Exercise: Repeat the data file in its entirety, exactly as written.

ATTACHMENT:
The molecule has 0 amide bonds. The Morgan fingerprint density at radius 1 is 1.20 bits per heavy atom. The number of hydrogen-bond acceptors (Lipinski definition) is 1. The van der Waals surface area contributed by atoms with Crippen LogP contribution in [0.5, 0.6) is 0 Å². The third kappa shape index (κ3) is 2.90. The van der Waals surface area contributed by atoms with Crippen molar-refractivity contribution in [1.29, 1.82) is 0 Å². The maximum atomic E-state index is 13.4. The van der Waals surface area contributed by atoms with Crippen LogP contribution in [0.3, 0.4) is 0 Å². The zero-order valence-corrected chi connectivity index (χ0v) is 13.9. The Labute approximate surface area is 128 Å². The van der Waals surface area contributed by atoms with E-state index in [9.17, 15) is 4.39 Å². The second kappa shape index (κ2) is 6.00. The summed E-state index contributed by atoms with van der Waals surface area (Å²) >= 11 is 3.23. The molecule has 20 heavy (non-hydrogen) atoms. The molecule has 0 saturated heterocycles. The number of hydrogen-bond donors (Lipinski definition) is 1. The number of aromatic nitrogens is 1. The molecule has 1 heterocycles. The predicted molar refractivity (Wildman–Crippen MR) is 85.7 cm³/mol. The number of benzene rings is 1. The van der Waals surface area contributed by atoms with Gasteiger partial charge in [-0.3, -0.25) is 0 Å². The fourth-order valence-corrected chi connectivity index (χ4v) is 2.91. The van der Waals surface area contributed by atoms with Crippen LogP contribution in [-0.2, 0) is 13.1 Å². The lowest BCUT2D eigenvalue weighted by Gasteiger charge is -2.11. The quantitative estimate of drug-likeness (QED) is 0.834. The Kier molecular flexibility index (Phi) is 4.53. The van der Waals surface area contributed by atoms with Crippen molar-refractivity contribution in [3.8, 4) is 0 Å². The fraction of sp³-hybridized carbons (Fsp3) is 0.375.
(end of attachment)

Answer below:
The molecule has 0 amide bonds. The Morgan fingerprint density at radius 1 is 1.20 bits per heavy atom. The number of hydrogen-bond acceptors (Lipinski definition) is 1. The van der Waals surface area contributed by atoms with Crippen LogP contribution in [0.5, 0.6) is 0 Å². The third kappa shape index (κ3) is 2.90. The van der Waals surface area contributed by atoms with Crippen molar-refractivity contribution in [1.29, 1.82) is 0 Å². The maximum atomic E-state index is 13.4. The van der Waals surface area contributed by atoms with Crippen LogP contribution in [0.3, 0.4) is 0 Å². The zero-order valence-corrected chi connectivity index (χ0v) is 13.9. The Labute approximate surface area is 128 Å². The van der Waals surface area contributed by atoms with E-state index in [9.17, 15) is 4.39 Å². The second kappa shape index (κ2) is 6.00. The summed E-state index contributed by atoms with van der Waals surface area (Å²) >= 11 is 3.23. The molecule has 20 heavy (non-hydrogen) atoms. The molecule has 0 saturated heterocycles. The number of hydrogen-bond donors (Lipinski definition) is 1. The number of aromatic nitrogens is 1. The molecule has 1 heterocycles. The predicted molar refractivity (Wildman–Crippen MR) is 85.7 cm³/mol. The number of benzene rings is 1. The van der Waals surface area contributed by atoms with Gasteiger partial charge in [-0.3, -0.25) is 0 Å². The fourth-order valence-corrected chi connectivity index (χ4v) is 2.91. The van der Waals surface area contributed by atoms with Crippen LogP contribution in [-0.2, 0) is 13.1 Å². The lowest BCUT2D eigenvalue weighted by Gasteiger charge is -2.11. The quantitative estimate of drug-likeness (QED) is 0.834. The Kier molecular flexibility index (Phi) is 4.53. The van der Waals surface area contributed by atoms with Crippen molar-refractivity contribution in [3.8, 4) is 0 Å². The fraction of sp³-hybridized carbons (Fsp3) is 0.375.